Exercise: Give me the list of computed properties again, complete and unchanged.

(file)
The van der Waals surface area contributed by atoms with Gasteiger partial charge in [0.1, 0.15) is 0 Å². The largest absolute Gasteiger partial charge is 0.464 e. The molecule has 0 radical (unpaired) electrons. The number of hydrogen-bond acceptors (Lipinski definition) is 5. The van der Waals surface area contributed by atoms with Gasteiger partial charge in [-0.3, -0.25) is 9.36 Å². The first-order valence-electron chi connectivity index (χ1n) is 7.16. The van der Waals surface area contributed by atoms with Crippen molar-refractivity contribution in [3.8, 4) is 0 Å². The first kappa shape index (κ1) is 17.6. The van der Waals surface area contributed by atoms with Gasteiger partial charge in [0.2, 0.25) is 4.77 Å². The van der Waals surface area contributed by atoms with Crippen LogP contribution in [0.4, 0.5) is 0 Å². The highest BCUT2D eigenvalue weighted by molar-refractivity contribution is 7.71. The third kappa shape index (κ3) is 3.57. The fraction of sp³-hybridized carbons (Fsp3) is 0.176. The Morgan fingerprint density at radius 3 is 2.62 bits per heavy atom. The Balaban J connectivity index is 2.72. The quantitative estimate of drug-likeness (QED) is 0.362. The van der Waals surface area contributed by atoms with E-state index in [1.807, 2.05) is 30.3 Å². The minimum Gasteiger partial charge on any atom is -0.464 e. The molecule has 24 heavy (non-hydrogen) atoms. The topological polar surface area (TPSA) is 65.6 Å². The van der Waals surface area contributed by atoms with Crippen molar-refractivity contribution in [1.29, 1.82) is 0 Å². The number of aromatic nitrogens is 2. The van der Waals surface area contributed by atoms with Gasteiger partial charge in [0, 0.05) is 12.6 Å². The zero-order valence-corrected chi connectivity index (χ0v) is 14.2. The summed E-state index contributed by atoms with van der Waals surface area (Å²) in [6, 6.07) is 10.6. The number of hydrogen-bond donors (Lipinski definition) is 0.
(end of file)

The van der Waals surface area contributed by atoms with Gasteiger partial charge in [0.1, 0.15) is 0 Å². The largest absolute Gasteiger partial charge is 0.464 e. The molecule has 0 radical (unpaired) electrons. The number of hydrogen-bond acceptors (Lipinski definition) is 5. The van der Waals surface area contributed by atoms with Gasteiger partial charge in [-0.3, -0.25) is 9.36 Å². The first-order valence-electron chi connectivity index (χ1n) is 7.16. The van der Waals surface area contributed by atoms with Crippen molar-refractivity contribution in [3.8, 4) is 0 Å². The first kappa shape index (κ1) is 17.6. The van der Waals surface area contributed by atoms with Gasteiger partial charge in [0.2, 0.25) is 4.77 Å². The van der Waals surface area contributed by atoms with Crippen LogP contribution in [0.4, 0.5) is 0 Å². The highest BCUT2D eigenvalue weighted by molar-refractivity contribution is 7.71. The third kappa shape index (κ3) is 3.57. The fraction of sp³-hybridized carbons (Fsp3) is 0.176. The Morgan fingerprint density at radius 3 is 2.62 bits per heavy atom. The Balaban J connectivity index is 2.72. The quantitative estimate of drug-likeness (QED) is 0.362. The van der Waals surface area contributed by atoms with E-state index in [1.807, 2.05) is 30.3 Å². The minimum Gasteiger partial charge on any atom is -0.464 e. The molecule has 24 heavy (non-hydrogen) atoms. The topological polar surface area (TPSA) is 65.6 Å². The van der Waals surface area contributed by atoms with Crippen molar-refractivity contribution in [1.29, 1.82) is 0 Å². The number of aromatic nitrogens is 2. The van der Waals surface area contributed by atoms with Gasteiger partial charge in [0, 0.05) is 12.6 Å². The zero-order valence-corrected chi connectivity index (χ0v) is 14.2. The summed E-state index contributed by atoms with van der Waals surface area (Å²) in [6, 6.07) is 10.6. The number of hydrogen-bond donors (Lipinski definition) is 0.